Published: 14/04/2005, Volume II5, No. 5951 Page 10
I was chatting over lunch the other day with an Australian political scientist who remarked admiringly:
'That slogan your Conservatives are using is the best dog whistle slogan I've ever seen.' The slogan in question is 'Are you thinking what We are thinking?' and it is appearing on posters alongside suggestions that 'It is not racist' to want proper immigration controls, and not wrong to be angry if 'some bloke on early release' attacks your daughter.
It is not clear who exactly doesn't mind their daughter being duffed up a bit. That is where the dog whistle bit comes in. As my lunch date explained: 'Let's say I am a racist, you're a racist, but he's not. When I make this kind of remark he doesn't hear it, but you do.' I am not going to suggest that Labour does not use subliminal tactics. Health secretary John Reid's reference to 'the rich' on Sunday TV when discussing choice in healthcare is designed in part to trigger class reflexes.
On the other hand his charge has the merit of being basically true:
under the Conservatives, people with health insurance or money would get NHS cash to buy private ops. Crime, race, asylum and similar issues are trickier, but issues on which Michael Howard's Ozzie advisers have form Down Under.
Are voters thinking what he is thinking on the NHS at this stage in the 2005 campaign? Before this week's manifesto launches (they contained few surprises on health, but some aces may still be up the parties' sleeves), Mr Howard and his health spokesman, Andrew Lansley, refurbished some of their ideas for cleaner wards.
The£52m 10-point plan has matron back in charge (again), 24/7 access to ward cleaners, dress codes and financial penalties. You would almost call them targets if targets were not bad and run by horrid bureaucrats.
Labour claims to be relaxed because the Tory points are essentially producer points, backed by anti-target doctors or the nursing press, whereas its own emphasis - more choice, shorter waiting lists - are consumer points. As so often the Lib Dems are somewhere in between.
Two contentious weekend media reports may reinforce that dividing line. The Sunday Telegraph claimed to show how accident and emergency departments are being run ragged by Whitehall's four-hour wait targets (see Media Watch, below). The Observer reported that a major London teaching hospital, Charing Cross, may be forced to close because of reorganisation driven by money problems.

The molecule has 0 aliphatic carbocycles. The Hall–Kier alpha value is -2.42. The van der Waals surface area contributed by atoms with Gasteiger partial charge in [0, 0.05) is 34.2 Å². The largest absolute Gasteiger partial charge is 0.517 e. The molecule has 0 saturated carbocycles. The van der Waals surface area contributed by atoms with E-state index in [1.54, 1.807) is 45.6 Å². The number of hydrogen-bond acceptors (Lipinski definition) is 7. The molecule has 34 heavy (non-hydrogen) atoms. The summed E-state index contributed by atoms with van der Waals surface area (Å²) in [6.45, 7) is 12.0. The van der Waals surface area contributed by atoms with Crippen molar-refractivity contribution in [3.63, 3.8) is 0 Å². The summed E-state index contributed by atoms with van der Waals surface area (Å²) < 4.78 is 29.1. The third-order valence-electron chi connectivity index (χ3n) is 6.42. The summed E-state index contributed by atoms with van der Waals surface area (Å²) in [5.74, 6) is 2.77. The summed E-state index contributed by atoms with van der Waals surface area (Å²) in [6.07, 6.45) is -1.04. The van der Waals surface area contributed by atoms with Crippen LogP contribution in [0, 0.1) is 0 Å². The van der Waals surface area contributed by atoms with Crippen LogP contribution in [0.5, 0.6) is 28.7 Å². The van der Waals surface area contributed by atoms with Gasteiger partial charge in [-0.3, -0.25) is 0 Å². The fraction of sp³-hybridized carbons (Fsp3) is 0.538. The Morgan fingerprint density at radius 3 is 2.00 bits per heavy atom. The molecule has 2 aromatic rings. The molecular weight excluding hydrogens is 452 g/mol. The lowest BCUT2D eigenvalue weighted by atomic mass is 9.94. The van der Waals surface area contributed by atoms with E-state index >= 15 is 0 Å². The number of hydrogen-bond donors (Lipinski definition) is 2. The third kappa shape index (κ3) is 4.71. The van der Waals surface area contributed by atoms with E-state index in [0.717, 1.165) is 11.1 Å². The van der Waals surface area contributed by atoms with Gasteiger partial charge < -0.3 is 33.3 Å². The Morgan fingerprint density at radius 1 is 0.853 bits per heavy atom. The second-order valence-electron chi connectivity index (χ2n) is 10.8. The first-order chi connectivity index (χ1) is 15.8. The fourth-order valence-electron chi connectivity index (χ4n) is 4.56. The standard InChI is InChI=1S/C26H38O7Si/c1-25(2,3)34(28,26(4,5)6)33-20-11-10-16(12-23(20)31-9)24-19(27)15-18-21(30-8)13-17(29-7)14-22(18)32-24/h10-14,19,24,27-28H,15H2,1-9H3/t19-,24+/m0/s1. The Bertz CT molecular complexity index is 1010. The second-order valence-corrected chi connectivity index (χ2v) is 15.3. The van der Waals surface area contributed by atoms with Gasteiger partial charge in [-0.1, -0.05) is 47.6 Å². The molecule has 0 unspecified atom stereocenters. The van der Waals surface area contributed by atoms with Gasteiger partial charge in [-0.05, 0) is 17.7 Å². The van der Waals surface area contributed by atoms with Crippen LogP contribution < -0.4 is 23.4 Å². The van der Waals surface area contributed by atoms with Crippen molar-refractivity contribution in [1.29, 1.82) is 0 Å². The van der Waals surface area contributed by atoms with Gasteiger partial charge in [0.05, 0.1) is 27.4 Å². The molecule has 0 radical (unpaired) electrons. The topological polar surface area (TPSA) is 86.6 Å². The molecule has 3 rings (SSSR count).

Good Labour sources tell me both stories were probably planted by the Tories or manipulated by them.
True? I do not know and Labour does that sort of thing, too. 'Closure is Tory spin, there are no plans to close it, ' a local MP assures me, referring to the Charing Cross story.
What do voters think? The Sunday Telegraph's ICM poll reports that health remains the number one issue (19 per cent) ahead of tax and law 'n' order (15 per cent).
Immigration comes in at 8 per cent More voters (55 per cent) do not think Labour has kept its NHS promises than do (39 per cent).
There is still much to play for on this vital issue.
Which leads us to my column (page 11, 3 March) about the freemarket think tank Reform and its sweeping ambition to localise the ownership of hospitals and replace taxpayers' funds with compulsory insurance. And who is the director of Reform? Why Nick Herbert, the chap who got the Arundel nomination after Howard Flight was hurled from the battlements of the town's imposing castle for suggesting the Tories have a secret cuts agenda!
Labour has been busy pumping out Herbert articles in which he urges a smaller state and copayments (charges) for healthcare.
In short, he is precisely the kind of chap whose menacing 'flank' nice Mr Lansley told HSJ readers he is 'guarding against' (Interview, pages 18-19, 7 April).
At last week's press briefing we decided Mr Lansley was under orders to filibuster. Reporters asked how the James review could save£616m by abolishing strategic health authorities when they only cost a fraction of that to run. We rapidly got into SHA training budgets and how best to manage them. By the time this reaches you Mr Reid will probably have recalled what a mess the enemy made of medical training pre-1997. The going is tough. .
Michael White is political editor of The Guardian.